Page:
The Buddha replied, "Splendid, splendid! It is admirable of you, O  great king, to have asked this question. But you have committed  many wrongs and evils. Among them, you killed your own father and,  taking Devadatta as your teacher, you did me injury. Because these  two offenses are so serious, your country is beset by innumerable  disasters." The sutra goes on to quote the Buddha as saying, "After  my death, in the Latter Day of the Law, when monks like Devadatta  fill the land, a single monk will appear who embraces the True Law.  Those evil monks will exile and put to death this man of the True  Law. They will violate not only the kings's consort but the daughters  of the common people as well, thereby filling the country with the  seed of slanderers. For this reason, the nation will suffer various  calamities and will later be invaded by a foreign country."


The followers of Nembutsu in the world today are exactly like the evil  monks mentioned in the above sutra. Moreover, the conceit of the  Shingon teachers exceeds that of Devadatta ten billion times. Let  me briefly describe the bizarre conduct of the Shingon sect. Its  priests paint a picture of the nine honored ones seated on a eight- petaled lotus in the center of the Womb World. Then they climb onto  this picture and, stepping on the faces of the Buddhas, conduct their  ceremony of anointment. It is as if they were trampling on the faces  of their own parents or treading on the emperor's head. Such priests  as these fill the entire country, becoming the teachers of both high  an low. No wonder the nation faces ruin!


What I have stated earlier is the most important of my teachings. I  will explain it again on another occasion. I have written to you a little  about this matter before, but do not tell it to others indiscriminately.  You have sent me expression of your sincerity not only once or  twice but whenever the opportunity presented itself. I can find no  words [to express my appreciation].


 

  

Home
A Comparison of the Lotus Sutra and Other Sutras
A Ship to Cross the Sea of Suffering
Earthly Desires Are Enlightenment
Clear Sake Gosho
Letter to Niike
Letter to Domyo Zemmon
Letter to Akimoto
Letter from Sado
Reply to Nichigon-ama
Roots of Good Fortune
Reply to Jibu-bo
No Safety in the Threefold World - Nichiren Daishounin
Letter to Horen - Nichiren Daishounin
King Rinda - Nichiren Daishounin
Jozo and Jogen - Nichiren Daishounin
Bodhisattva Hachiman - Nichiren Daishounin
On Prayer - Nichiren Daishounin
The Opening of the Eyes Part I
The Opening of the Eyes Part II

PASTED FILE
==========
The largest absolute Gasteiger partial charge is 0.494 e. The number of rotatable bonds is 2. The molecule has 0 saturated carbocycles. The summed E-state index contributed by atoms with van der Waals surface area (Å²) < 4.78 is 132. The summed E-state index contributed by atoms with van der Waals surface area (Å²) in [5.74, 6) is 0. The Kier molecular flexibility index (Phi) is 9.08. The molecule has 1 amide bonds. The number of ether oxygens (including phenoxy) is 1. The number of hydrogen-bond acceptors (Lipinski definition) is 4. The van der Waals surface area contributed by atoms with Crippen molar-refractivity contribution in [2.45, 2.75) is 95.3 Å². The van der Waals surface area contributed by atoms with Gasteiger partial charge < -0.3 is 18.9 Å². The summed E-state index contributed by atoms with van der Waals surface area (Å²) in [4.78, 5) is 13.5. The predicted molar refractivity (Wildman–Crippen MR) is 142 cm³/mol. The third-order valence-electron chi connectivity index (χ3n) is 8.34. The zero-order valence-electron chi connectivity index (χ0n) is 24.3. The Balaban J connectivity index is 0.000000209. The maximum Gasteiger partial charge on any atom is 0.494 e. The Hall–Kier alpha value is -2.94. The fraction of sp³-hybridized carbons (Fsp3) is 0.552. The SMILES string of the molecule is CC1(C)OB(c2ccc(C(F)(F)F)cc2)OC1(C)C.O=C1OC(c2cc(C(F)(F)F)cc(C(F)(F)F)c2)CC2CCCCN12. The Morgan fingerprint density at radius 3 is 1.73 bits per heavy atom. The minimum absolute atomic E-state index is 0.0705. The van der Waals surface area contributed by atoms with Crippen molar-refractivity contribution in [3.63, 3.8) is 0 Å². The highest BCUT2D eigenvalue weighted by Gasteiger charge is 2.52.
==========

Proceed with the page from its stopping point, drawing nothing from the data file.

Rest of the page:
Conversation between a Sage and an Unenlightened Man
Conversation between a Sage and an Unenlightened Man Part II
Establishment of the Legitimate Teaching for the Protection of the Country
How Those Initially Aspiring to the Way Can Attain Buddhahood Through the Lotus Sutra
The Learned Doctor Shan-wu-wei
The Entity of the Mystic Law
The Pure and Far-reaching Voice
Reply to Takahashi Nyudo
The Teaching, Capacity, Time, and Country
The Doctrine of Attaining Buddhahood in One's Present Form
Encouragement to a Sick Person
The Essence of the Yakuo Chapter
The Daimoku of the Lotus Sutra
The Supreme Leader of the World
The Treasure of a Filial Child
The Supremacy of the Law
Reply to Nii-ama
The Workings of Bonten and Taishaku
The Story of Ohashi no Taro
The Teaching in Accordance with the Buddha's Own Mind
The Treatment of Illness and the Points of Difference between Mahayana and Hinayana and Provisional
Repaying Debts of Gratitude
On Practicing the Buddha's Teachings
On the Urabon
Letter to the Priests of Seicho-ji
Letter to Nichimyo Shonin
Letter to Shomitsu-bo
Questions and Answers on Embracing the Lotus Sutra
Reply to Sairen-bo
Rationale for Submitting the Rissho Ankoku Ron
Persecution by Sword and Staff
Rebuking Slander of the Law and Eradicating Sins
Recitation of the Hoben and Juryo Chapters
Reply to Lord Hakiri Saburo
Reply to Yasaburo
Letter to Ichinosawa Nyudo
Letter to Myomitsu Shonin
Reply to Hoshina Goro Taro
Wu-lung and I-lung
White Horses and White Swans
The Sutra of True Requital
The Kalpa of Decrease
The Farther the Source, the Longer the Stream
The Third Doctrine
The One-eyed Turtle and the Floating Sandalwood Log
Letter to Nakaoki Nyudo
General Stone Tiger
The Heritage of the Ultimate Law of Life
Lessening the Karmic Retribution
Letter to the Brothers
Hell is the Land of Tranquil Delight
On Prolonging Life
On the Buddha's Behavior
On the Buddha's Prophecy
On the Treasure Tower
Propagation by the Wise
The Embankments of Faith
The Dragon Gate
Strategy of the Lotus Sutra
Reply to Kyo-o
The Person and the Law
The One Essential Phrase
The Gift of Rice
The Real Aspect of the Gohonzon
Letter of Petition from Yorimoto
Introduction and Preface to the Ongi Kuden: Namu Myoho Renge Kyo [Devotion to the Lotus Sutra]
Muryogi Sutra [Sutra of Innumerable Meanings]
Chapter 3: Simile and Parable [Hiyu]
Chapter 4: Faith and Understanding [Shinge]
Chapter 6: Prediction [Juki]
Chapter 7: Phantom City [Kejoyu]
Chapter 8: Prophecy of Enlightenment for Five Hundred Disciples [Gohyaku Deshi Juki]